Penn’s first fight was a first-round TKO win against little-known and long-forgotten Joey Gilbert at UFC 31, 13 years ago. He describes today’s UFC as “way different” then when he started.
“I don’t know anybody at the fights,” he said. “We all used to be like brothers before. It was so much smaller, the events. But now it’s so big. Everything’s strictly business. But that’s as it should be. Business is business.”
Penn is also aware pundits and fans are questioning how much he has left as a fighter.
“I’m 35 years old,” he said. “How’s that gonna help you? I’ve got all this experience, all these fights under the belt. How’s it gonna help you, being 35? Being 35’s not gonna help you, at all.
“I can do this for as long as I keep winning. And I cannot do this for too long if I keep losing.”
Win, lose or draw, Penn is a worldwide martial arts icon and the UFC’s first pay-per-view draw as a main event headliner. And in Hawaii, where “go for broke” is a mantra, Penn’s willingness to stand toe-to-toe with the world’s best fighters has cemented his status as a beloved local legend.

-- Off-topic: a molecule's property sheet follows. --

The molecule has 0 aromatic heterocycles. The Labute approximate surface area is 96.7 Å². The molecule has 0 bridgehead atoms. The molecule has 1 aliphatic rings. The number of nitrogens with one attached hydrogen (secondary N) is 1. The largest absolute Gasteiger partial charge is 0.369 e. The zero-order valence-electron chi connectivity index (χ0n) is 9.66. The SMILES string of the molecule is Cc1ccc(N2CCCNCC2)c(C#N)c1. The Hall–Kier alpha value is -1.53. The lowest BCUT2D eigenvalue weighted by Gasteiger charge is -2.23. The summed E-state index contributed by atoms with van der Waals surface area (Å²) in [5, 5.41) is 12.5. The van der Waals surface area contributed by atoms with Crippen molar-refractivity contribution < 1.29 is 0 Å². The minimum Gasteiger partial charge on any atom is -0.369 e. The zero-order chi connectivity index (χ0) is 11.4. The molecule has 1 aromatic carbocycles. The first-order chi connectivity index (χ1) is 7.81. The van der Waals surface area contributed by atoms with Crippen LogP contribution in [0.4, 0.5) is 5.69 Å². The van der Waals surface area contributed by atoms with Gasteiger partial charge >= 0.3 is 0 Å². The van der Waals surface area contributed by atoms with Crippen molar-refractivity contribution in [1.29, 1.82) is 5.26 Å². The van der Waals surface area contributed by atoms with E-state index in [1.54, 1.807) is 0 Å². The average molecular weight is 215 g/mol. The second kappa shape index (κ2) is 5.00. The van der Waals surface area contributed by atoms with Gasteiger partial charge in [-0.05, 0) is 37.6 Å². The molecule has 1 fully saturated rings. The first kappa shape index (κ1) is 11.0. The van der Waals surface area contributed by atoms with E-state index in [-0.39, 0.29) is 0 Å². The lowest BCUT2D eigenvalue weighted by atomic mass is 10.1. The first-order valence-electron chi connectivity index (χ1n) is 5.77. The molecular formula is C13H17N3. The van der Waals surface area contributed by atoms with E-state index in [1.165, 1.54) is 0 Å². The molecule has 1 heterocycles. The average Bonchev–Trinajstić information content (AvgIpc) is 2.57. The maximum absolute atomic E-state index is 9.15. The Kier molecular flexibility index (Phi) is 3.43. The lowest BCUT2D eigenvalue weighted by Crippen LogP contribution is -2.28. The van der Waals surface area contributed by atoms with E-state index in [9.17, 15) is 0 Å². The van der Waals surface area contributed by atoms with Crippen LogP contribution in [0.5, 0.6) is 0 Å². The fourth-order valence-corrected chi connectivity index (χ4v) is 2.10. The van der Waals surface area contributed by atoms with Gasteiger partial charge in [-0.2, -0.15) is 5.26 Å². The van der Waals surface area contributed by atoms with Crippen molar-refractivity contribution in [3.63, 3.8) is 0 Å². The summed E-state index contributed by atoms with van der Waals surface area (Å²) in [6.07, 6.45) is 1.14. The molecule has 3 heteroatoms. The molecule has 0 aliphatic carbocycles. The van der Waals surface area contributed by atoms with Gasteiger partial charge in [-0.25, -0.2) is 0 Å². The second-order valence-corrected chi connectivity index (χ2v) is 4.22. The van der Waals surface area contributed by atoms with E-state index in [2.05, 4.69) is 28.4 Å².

“It’s so amazing how people treat me in Hawaii,” he said. “I lose a fight and I’m walking down the road and people smile and wave to me. I talk to my friend and say, ‘I just lost the fight. Why do people love me so much?’ He says, ‘Because they would have lost the way you just lost.’
“I’m so grateful and I’m humbled by how I’m treated by the community.”
The Ultimate Fighter 19 finale will be broadcast live 3 p.m. July 6 on Fox Sports 1, Oceanic Time Warner digital cable channel 214.
Email John Burnett at firstname.lastname@example.org.